This is based in the time of the French Revolution around a boy called Yann Margour. He has a mentor called Tetu, who is a gypsy. Throughout the book, Yann discovers his past and finds true love. He also has to save his life and that of his friends.
This was a good book. It had new things always happening and kept you on your toes. There were vivid descriptions with a clear story plot. It was easy to tell when something had already happened and when it was happening now. It gave a completely new view on gypsies - from cheap fortune tellers into magical beings. I liked the way everything was unclear at the beginning but over time we start to realise the truth behind Tetu’s power and Yann’s past.
However, there were a lot of characters with similar names which made it hard to tell them apart. It was also uncertain which side of the Revolution Yann was on. This to me was annoying and frustrating but this may have been the effect that the author wanted.
This was a good book as it showed different views of the Revolution, from the point of view of a young boy. It had vivid imagery with an exciting story plot.
The story is principally set in and near Paris between 1789 and 1792. Yann Margoza, a travelling entertainer and mind reader, meets Sido, the unloved child of the vain and foolish Marquis de Villeduval. She helps Yann to escape from the murderous Count Kalliovski. After being educated in London, he returns years later to rescue her from the Count’s evil plans.
The main character, Yann Margoza, is a gypsy who has spent his childhood as part of a magic show touring Europe, with a gypsy dwarf, Tetu, as his guardian. The villain, Count Kalliovski, is quite ruthless and then there is a young woman, Sido, the daughter of a loathsome father who is not quite what he seems at first. I was surprised at what I found with this book. I don’t usually find historical fiction is a genre that I usually read.
My favourite idea that was in the book was the signature of Count Kalliovski, which was the red necklace ... The Red Necklace is not only an adventure story but a vivid picture of Paris in turmoil and of a large cast of memorable characters.
The Red Necklace is a thrillingly told tale of the French Revolution, in which the aristocracy burnt like wax candles, very bright but slowly melting, and in which the civilians are the angry steam of boiling water, ready for revenge.
The story is centred about three main characters. Meet the boy, Yann Margoza, hero of the story, who fights with bravery and with passion, and with an eventual unexpected grace. He is a boy magician – a gypsy? Maybe.
His tutor and mentor: the character Têtu, physically a dwarf amongst men but mentally so strong that he can move objects without touching them.
Sido is a young girl, awkward in her aristocratic background and with only an unloving father and an uncanny limp of a walk for company. Everything changes the night that she meets Yann.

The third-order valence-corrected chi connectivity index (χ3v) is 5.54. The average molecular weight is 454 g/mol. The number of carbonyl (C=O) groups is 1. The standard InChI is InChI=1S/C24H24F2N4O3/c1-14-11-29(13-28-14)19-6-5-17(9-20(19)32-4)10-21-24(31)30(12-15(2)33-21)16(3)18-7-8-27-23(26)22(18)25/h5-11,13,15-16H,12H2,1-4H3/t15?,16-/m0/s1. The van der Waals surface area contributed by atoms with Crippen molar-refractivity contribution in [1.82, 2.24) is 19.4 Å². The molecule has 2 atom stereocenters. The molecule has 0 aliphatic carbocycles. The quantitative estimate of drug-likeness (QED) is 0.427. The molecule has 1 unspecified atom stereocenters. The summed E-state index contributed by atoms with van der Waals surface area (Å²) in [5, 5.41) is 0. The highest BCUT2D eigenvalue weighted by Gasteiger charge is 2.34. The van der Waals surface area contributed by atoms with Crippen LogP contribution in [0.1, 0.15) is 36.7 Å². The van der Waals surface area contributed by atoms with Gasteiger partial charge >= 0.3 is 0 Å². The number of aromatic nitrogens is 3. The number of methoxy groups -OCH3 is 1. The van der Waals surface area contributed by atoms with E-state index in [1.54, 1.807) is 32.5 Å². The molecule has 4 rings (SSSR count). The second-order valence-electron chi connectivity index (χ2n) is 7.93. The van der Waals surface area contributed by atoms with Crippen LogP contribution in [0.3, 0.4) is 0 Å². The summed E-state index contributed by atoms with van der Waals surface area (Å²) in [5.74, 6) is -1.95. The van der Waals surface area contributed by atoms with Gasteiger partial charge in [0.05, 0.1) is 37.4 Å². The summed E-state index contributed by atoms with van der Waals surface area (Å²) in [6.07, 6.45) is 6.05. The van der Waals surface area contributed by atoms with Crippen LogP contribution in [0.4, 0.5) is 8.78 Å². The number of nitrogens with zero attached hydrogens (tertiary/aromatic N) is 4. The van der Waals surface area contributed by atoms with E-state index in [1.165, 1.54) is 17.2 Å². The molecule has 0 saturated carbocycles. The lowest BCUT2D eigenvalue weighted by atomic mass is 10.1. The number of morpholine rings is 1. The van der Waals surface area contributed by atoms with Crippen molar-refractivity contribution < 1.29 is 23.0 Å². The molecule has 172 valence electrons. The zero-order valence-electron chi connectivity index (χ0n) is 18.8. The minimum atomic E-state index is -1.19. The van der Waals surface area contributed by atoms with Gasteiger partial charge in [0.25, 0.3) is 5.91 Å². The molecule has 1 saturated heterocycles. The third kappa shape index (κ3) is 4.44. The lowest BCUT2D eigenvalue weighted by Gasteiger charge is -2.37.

Together, and through a story of love and subtle cleverness, these three characters are drawn together to play their part in the French Revolution, and to vanquish the deadly villain: Count Kalliovski.
This is a story of spellbinding magic, in which Gardner weaves the lives of our main characters, developing them as they mature. They are always changing, improving, or in Kalliovski’s case, worsening.
The most character-development throughout the whole book happened within the boy Yann Margoza. At the beginning of the book, he is introduced as an unassuming boy, perhaps one that you might pass in a busy street, and, had you happened to gaze upon his face, only remember him for the fact that he possessed a rather elegant face, ‘Yann had a sharp, intelligent face, olive skin, a mop of jet-black hair, and eyes dark as midnight, with two stars shining in them.’ He is a talented boy, and very clever, ‘born with a gift for knowing what people were thinking, and an uncanny ability to throw his voice,’ also born with the ability to learn extremely fast.
This book is a romantic adventure. We see Yann pushed to his limits, but he is brave and overcomes his fears.
I love this book for its interweaving plot, extremely complicated, but the author still makes clear that, through intricate descriptions of what drives her characters to make their decisions, it is the characters that we are to concentrate on.
A true ten out of ten.
The Red Necklace is set the time of the French Revolution with the action switching between Paris and London.
The story centres round a boy called Yann who has inherited special powers from his gypsy ancestry. He works as part of a performing trio whose knowledge of the evil Count Kalliovski's past drags them into a dangerous game of murder, deceit and heroism.
The fictional story of Yann's adventures set against the real events of the French Revolution is a clever device. In addition the magical element of Yann’s powers lends some light relief without overpowering the dramatic events of the story. Furthermore the unresolved ending gives the reader something to think about after they have finished the book.
Overall this is a gripping read.